Kashmiri rebels decapitated a Norwegian tourist they had kidnapped a month ago and threatened Sunday to kill their four other hostages - including Spokane neuropsychologist Donald Hutchings - unless India frees 15 jailed militants.
A group of women who had gone to fetch water Sunday morning found the body of Hans Christian Ostro near a canal in the Himalayan village of Seer, police said. The name of the separatist group, Al-Faran, was carved on his chest with a knife.
His head was found later, 40 yards away.
The militants left a note in Ostro’s shirt pocket threatening to kill the other hostages - who also include a German and two Britons - unless their comrades are released, police said.
“We have killed the hostage because the government has failed to accept our demands,” the note read. “In 48 hours, if our demands are not met, the other hostages will meet the same fate.”
Indian officials have refused to consider a swap.
“We’re very much alarmed,” Hutchings’ aunt, Ila Adler, said in Yakima. “None of those people deserve this. That poor man, Hans Christian Ostro - it just makes you sick the way they did it, beheaded him.”
Ostro, 27, of Oslo, was one of six Himalayan trekkers kidnapped in early July in a tourist region 40 miles south of Srinagar, the summer capital of Jammu-Kashmir.
Hutchings’ wife, 40-year-old Jane Schelly of Spokane, was held briefly but was released. Hutchings and Schelly are avid mountain climbers.
Hutchings, a longtime Spokane resident whose father lives in Coeur d’Alene, taught classes for the Spokane Mountaineers Club.
The village of Seer, where Ostro’s body was discovered, is about 30 miles south of where Hutchings and the other hikers last were seen.
Muslim militant groups have been fighting since 1989 for the independence of Jammu-Kashmir, the only Muslim-majority state in mostly Hindu India. At least 12,000 people have been killed.
Some rebel groups recently have begun to kidnap Westerners, although three incidents in the past year have ended with the hostages being released unharmed. An Israeli was killed in a gunfight when he resisted an abduction attempt in 1992.
Al-Faran was unknown until it claimed responsibility for last month’s kidnappings.
Hutchings, 42, and John Childs, 41, of Simsbury, Conn., were kidnapped July 4 along with two Britons: Paul Wells, 23, of London, and Keith Mangan, 33, of Middlesbrough.
Childs escaped four days later - the same day Ostro and Dirk Hasert, 26, of Erfert, Germany, were abducted.
In an audio tape released Aug. 5, Hutchings said he had been shot during an attack on the rebels by Indian soldiers and that Mangan had a broken leg.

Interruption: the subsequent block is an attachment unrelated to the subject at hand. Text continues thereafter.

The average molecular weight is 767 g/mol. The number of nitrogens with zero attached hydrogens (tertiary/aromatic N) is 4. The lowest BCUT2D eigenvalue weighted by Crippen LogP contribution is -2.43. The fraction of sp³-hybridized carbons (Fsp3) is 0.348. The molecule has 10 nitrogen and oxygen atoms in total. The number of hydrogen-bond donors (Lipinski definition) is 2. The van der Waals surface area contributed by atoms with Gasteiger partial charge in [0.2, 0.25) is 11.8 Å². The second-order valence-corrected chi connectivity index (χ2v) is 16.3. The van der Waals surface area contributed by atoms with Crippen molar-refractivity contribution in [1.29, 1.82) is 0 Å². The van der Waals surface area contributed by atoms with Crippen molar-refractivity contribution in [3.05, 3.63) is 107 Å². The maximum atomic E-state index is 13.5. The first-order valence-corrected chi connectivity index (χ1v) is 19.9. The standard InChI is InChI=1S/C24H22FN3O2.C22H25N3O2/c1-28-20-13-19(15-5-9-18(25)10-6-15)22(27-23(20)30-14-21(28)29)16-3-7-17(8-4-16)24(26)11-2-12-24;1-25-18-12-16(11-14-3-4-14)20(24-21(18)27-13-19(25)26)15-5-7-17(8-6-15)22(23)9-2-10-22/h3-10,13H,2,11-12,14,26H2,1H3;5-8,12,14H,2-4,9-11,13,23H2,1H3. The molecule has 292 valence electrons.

Two photos accompanying the tape showed Hutchings and Mangan swathed in bloodstained bandages, lying on the floor of a hut.
India denies the attack occurred.
Prime Minister P.V. Narasimha Rao condemned the killing and said his government would continue efforts to win release of the other hostages.
Norwegian Foreign Ministry spokesman Ingvard Havnen told Norwegian Radio: “What is important now is that those who are responsible for this act have to answer for it.”
U.S. Embassy spokesman Joe Bookbinder said Al-Faran is solely to blame “for this barbaric act of violence” and called on the group to “release the remaining hostages immediately and unconditionally.”
Indian officials say Al-Faran is a unit of the Harkat ul-Ansar, which first appeared in June 1994 when it abducted two British hikers in the same area.
Those hostages were freed unharmed after 17 days.
Harkat ul-Ansar, based in Pakistan, was put on the U.S. State Department list of international terrorist organizations this year.
Pakistan condemned the killing of Ostro, and Prime Minister Benazir Bhutto made a personal appeal for the unconditional release of those still in custody, said Najmuddin Sheikh, a top Foreign Ministry official in Islamabad.
In Urdu-language newspaper advertisements, relatives of the hostages appealed over the weekend for their release “in the name of Allah.”
Some leading Kashmiri militants, including Mohammed Yasin Malik, president of the Jammu and Kashmir Liberation Front, also appealed to Al-Faran to let the foreigners go.
Pakistan, a mostly Muslim country, has fought two wars with India over Kashmir, and it is divided between them by a cease-fire line.
Pakistan reportedly finances and trains militant groups who want Jammu-Kashmir to become part of neighboring Pakistan.
Other rebel groups want the state to become an independent country.
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